Anyone who believes in semantic theory would immediately dismiss the challenger. If it doesn’t act as a medium of exchange and a unit of account, it doesn’t get the network effects to ever do, which means it neither stores value nor can be money. QED.

However, a more sophisticated observer might be less interested in definitions and be concerned with the circumstances of the competition between the two in real life. She would realize that money has value because of economic uncertainty and that the greater the uncertainty we have about how it works, the less useful it becomes. that the need for security that it mutually fulfills means that its value is derived primarily from perceived utility in exchange in the future, not in the present; that it should support healthy and stable capital formation, and that its mechanism should reliably capture the real scarcity without dilution.

Reality doesn’t care how you describe it.

When she turns to the challenger, she could be deterred by the lack of immediate benefit and the uncertainty that unfavorably creates. Still, it could recognize the value of the essential trustworthiness of its mechanism and its transparent and limited dilution as a useful future security that respects the time and energy it seeks to preserve. Encouraged by the prospects of healthy capital formation and the first signs of such capital formation, she may find that the perception of her utility is spreading and steadily self-sustaining the size and strength of her network.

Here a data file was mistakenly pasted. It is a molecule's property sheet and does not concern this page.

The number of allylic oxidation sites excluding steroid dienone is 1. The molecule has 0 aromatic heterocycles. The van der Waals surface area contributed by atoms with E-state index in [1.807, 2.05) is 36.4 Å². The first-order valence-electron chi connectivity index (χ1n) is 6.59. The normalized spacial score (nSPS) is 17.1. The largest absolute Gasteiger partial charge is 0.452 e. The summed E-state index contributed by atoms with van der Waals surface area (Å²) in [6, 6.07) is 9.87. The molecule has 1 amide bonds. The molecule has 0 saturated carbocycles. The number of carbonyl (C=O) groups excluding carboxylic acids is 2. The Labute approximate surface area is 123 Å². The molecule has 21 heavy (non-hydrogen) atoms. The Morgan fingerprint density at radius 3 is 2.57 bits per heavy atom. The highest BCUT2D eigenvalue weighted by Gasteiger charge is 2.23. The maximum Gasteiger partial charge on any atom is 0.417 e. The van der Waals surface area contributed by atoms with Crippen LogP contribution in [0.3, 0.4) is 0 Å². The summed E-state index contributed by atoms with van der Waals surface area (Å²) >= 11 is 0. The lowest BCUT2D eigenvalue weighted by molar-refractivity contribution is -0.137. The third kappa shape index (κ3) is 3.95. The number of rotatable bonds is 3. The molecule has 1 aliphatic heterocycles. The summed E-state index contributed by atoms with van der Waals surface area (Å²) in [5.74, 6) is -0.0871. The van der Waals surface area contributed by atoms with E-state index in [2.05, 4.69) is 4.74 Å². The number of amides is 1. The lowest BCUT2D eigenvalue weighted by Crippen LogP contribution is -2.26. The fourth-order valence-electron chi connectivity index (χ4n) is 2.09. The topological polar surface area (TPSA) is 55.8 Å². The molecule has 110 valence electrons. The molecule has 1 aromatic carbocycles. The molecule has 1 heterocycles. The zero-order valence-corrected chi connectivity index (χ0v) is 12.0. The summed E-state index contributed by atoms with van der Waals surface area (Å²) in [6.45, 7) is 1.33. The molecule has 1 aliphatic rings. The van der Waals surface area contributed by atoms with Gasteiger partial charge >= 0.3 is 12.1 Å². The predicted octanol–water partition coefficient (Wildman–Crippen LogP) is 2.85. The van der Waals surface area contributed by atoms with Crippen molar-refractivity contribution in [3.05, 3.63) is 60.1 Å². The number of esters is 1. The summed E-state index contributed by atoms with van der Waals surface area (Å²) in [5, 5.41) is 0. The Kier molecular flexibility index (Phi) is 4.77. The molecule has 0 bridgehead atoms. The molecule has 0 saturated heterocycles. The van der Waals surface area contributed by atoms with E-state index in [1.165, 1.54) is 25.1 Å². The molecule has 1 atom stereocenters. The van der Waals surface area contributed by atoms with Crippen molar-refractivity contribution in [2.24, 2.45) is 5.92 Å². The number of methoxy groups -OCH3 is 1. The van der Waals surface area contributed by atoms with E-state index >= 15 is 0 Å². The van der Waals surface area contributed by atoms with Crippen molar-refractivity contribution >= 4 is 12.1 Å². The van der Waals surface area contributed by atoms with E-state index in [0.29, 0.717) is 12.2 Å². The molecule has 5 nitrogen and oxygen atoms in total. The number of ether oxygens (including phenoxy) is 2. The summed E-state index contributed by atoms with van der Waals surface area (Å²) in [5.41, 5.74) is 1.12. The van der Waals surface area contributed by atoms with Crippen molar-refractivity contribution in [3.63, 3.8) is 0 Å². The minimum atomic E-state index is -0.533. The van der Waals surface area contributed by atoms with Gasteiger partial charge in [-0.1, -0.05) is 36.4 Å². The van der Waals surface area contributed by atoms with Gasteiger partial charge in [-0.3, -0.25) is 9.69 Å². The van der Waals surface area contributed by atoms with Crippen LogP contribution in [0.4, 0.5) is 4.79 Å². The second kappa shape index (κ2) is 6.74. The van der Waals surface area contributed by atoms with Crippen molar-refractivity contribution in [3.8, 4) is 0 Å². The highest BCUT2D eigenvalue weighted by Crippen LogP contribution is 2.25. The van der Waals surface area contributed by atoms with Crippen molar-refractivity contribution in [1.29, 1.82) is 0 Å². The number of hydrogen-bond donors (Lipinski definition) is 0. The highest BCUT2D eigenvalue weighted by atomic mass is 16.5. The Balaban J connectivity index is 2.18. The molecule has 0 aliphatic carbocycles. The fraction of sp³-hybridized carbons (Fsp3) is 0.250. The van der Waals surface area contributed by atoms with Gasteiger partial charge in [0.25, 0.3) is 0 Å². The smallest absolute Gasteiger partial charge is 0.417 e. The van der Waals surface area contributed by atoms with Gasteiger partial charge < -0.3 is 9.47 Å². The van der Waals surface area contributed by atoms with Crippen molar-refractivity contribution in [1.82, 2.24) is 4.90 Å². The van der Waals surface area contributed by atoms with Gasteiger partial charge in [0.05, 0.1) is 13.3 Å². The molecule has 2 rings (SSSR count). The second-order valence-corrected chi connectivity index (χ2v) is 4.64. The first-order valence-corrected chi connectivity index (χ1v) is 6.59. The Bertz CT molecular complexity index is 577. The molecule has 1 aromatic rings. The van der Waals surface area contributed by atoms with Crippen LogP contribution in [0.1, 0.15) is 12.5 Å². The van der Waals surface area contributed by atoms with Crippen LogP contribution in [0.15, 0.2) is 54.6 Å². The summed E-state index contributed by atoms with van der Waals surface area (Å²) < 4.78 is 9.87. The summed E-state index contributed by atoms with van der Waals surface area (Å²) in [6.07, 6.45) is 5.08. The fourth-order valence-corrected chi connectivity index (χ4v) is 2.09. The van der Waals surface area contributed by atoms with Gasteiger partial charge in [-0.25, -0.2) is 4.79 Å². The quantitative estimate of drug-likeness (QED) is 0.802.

As for the incumbent, she may fear that his highly dilute mechanism might not be trusted at all; that the capital formation it supports is toxic and unstable; that its overall operation is highly uncertain and that, as this perception seems to spread, its long-term usefulness and the size of its network are increasingly being called into question.